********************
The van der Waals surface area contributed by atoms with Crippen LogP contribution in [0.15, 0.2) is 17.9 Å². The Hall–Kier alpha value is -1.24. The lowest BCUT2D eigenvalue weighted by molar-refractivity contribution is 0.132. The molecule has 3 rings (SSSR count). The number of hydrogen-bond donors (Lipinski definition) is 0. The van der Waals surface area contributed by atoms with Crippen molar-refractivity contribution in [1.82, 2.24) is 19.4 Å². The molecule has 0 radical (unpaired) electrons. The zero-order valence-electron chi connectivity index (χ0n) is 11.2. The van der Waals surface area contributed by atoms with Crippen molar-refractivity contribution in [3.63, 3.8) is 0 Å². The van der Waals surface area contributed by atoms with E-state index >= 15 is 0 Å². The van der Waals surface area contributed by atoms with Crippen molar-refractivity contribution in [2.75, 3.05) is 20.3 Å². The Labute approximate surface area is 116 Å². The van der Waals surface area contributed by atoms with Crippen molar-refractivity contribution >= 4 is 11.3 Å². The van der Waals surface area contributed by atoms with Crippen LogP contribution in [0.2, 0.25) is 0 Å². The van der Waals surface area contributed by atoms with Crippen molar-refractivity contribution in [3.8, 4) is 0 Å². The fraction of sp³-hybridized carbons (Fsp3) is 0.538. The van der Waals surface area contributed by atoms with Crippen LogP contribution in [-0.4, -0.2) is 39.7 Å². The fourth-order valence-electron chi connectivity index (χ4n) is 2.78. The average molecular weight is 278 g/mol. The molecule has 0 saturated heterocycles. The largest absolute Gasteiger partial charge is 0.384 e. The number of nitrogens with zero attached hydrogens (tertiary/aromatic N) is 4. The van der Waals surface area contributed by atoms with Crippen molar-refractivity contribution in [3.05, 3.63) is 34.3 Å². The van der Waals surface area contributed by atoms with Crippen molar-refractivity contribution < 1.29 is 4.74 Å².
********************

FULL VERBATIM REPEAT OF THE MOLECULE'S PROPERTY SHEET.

The van der Waals surface area contributed by atoms with Crippen LogP contribution in [0.15, 0.2) is 17.9 Å². The Hall–Kier alpha value is -1.24. The lowest BCUT2D eigenvalue weighted by molar-refractivity contribution is 0.132. The molecule has 3 rings (SSSR count). The number of hydrogen-bond donors (Lipinski definition) is 0. The van der Waals surface area contributed by atoms with Crippen molar-refractivity contribution in [1.82, 2.24) is 19.4 Å². The molecule has 0 radical (unpaired) electrons. The zero-order valence-electron chi connectivity index (χ0n) is 11.2. The van der Waals surface area contributed by atoms with Crippen molar-refractivity contribution in [3.63, 3.8) is 0 Å². The van der Waals surface area contributed by atoms with E-state index >= 15 is 0 Å². The van der Waals surface area contributed by atoms with Crippen molar-refractivity contribution in [2.75, 3.05) is 20.3 Å². The Labute approximate surface area is 116 Å². The van der Waals surface area contributed by atoms with Crippen molar-refractivity contribution >= 4 is 11.3 Å². The van der Waals surface area contributed by atoms with Crippen LogP contribution in [0.2, 0.25) is 0 Å². The van der Waals surface area contributed by atoms with Crippen molar-refractivity contribution in [3.8, 4) is 0 Å². The fraction of sp³-hybridized carbons (Fsp3) is 0.538. The van der Waals surface area contributed by atoms with Crippen LogP contribution in [-0.4, -0.2) is 39.7 Å². The fourth-order valence-electron chi connectivity index (χ4n) is 2.78. The average molecular weight is 278 g/mol. The molecule has 0 saturated heterocycles. The largest absolute Gasteiger partial charge is 0.384 e. The number of nitrogens with zero attached hydrogens (tertiary/aromatic N) is 4. The van der Waals surface area contributed by atoms with Crippen molar-refractivity contribution in [3.05, 3.63) is 34.3 Å². The van der Waals surface area contributed by atoms with Crippen molar-refractivity contribution < 1.29 is 4.74 Å².